High Social Cohesion in No Muslim Japan and South Korea

When looking at the number of muslim residents South Korea has an estimated 100 000 foreign citizen muslims out of a total population of 52 000 000, this has resulted in a strong South Korean identity and culture and social cohesion is at its highest levels in the first world countries. Japan is in a very similar position however Japan does not have the Christian population that South Korea has as the estimated Christian population is at 28 percent according to a November 2020 poll by Hankook Research 20 percent are Protestants, and 8 percent are Catholics. In many ways South Koreans have strong western influence and values and are an ally of the US and are considered technologically sophisticated also South Koreans enjoy excellent reputation globally as reflected by having one of the highest visa free travel scores.

Japan manages to remain a country almost without a Muslim presence or influence simply because of Japan’s negative attitude toward Islam and Muslims pervades every level of the population, from the man in the street to organizations and companies to senior officials. In Japan, contrary to the situation in other countries, there are no “human rights” organizations to offer support to Muslims’ claims against the government’s position. In Japan no one is illegally smuggling Muslims into the country to earn a few yen, and almost no one gives them the legal support they would need in order to get permits for temporary or permanent residency or citizenship.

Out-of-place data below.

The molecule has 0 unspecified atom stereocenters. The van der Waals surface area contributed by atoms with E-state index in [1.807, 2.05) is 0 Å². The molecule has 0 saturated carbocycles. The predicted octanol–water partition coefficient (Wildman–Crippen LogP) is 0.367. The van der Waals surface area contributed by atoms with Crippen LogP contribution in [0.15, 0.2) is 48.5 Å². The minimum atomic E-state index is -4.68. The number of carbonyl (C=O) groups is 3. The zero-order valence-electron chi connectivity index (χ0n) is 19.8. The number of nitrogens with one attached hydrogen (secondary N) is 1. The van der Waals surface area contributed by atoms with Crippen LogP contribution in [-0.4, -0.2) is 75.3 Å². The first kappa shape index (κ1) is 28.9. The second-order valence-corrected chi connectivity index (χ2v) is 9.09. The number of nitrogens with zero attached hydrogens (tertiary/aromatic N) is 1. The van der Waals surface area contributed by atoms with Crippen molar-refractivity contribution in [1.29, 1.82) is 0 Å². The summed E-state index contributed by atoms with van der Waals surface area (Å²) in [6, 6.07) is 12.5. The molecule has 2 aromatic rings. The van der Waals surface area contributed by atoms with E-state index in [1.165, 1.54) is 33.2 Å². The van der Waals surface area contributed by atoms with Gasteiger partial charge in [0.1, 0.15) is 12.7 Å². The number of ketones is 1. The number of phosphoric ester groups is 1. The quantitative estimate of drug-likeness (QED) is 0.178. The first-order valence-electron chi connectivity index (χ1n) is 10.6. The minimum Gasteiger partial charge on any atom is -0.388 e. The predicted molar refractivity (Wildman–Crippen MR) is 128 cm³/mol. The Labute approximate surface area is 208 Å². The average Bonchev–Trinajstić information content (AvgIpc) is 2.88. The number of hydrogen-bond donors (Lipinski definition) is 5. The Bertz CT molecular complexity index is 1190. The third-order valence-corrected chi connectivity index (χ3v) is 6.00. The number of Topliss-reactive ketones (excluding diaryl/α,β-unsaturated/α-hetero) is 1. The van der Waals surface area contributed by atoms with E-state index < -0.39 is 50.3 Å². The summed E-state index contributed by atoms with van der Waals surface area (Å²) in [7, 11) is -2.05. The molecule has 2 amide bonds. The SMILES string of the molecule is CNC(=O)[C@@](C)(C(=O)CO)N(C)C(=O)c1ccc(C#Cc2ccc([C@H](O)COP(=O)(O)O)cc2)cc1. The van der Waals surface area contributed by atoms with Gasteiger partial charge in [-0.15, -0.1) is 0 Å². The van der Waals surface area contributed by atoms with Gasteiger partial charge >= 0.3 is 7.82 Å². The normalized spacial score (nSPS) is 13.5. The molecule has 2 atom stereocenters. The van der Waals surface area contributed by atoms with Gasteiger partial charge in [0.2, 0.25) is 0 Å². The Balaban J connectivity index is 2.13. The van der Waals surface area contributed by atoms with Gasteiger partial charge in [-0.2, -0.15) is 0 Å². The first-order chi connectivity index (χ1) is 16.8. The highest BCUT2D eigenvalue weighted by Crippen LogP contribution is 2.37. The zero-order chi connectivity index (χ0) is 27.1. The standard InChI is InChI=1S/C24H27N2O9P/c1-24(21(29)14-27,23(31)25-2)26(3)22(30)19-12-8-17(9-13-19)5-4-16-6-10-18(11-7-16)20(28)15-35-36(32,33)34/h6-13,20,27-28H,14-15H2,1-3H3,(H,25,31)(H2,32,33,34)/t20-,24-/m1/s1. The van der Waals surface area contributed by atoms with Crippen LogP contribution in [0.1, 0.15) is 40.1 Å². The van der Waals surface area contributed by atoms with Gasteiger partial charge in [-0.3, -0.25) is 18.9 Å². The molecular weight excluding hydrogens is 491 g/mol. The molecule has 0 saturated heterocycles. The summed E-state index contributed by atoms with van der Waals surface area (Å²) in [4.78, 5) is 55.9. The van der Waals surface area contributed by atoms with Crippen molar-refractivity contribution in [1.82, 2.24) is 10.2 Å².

Another thing that helps the Japanese keep Muslim immigration to their shores to a minimum is the Japanese attitude toward the employee and employment. Migrant workers are perceived negatively in Japan, because they take the place of Japanese workers. A Japanese employer feels obligated to employ Japanese workers even if it costs much more than it would to employ foreign workers. The traditional connection between an employee and employer in Japan is much stronger than in the West, and the employer and employee feel a mutual commitment to each other: an employer feels obligated to give his employee a livelihood, and the employee feels obligated to give the employer the fruit of his labor. This situation does not encourage the acceptance of foreign workers, whose commitment to the employers is low.

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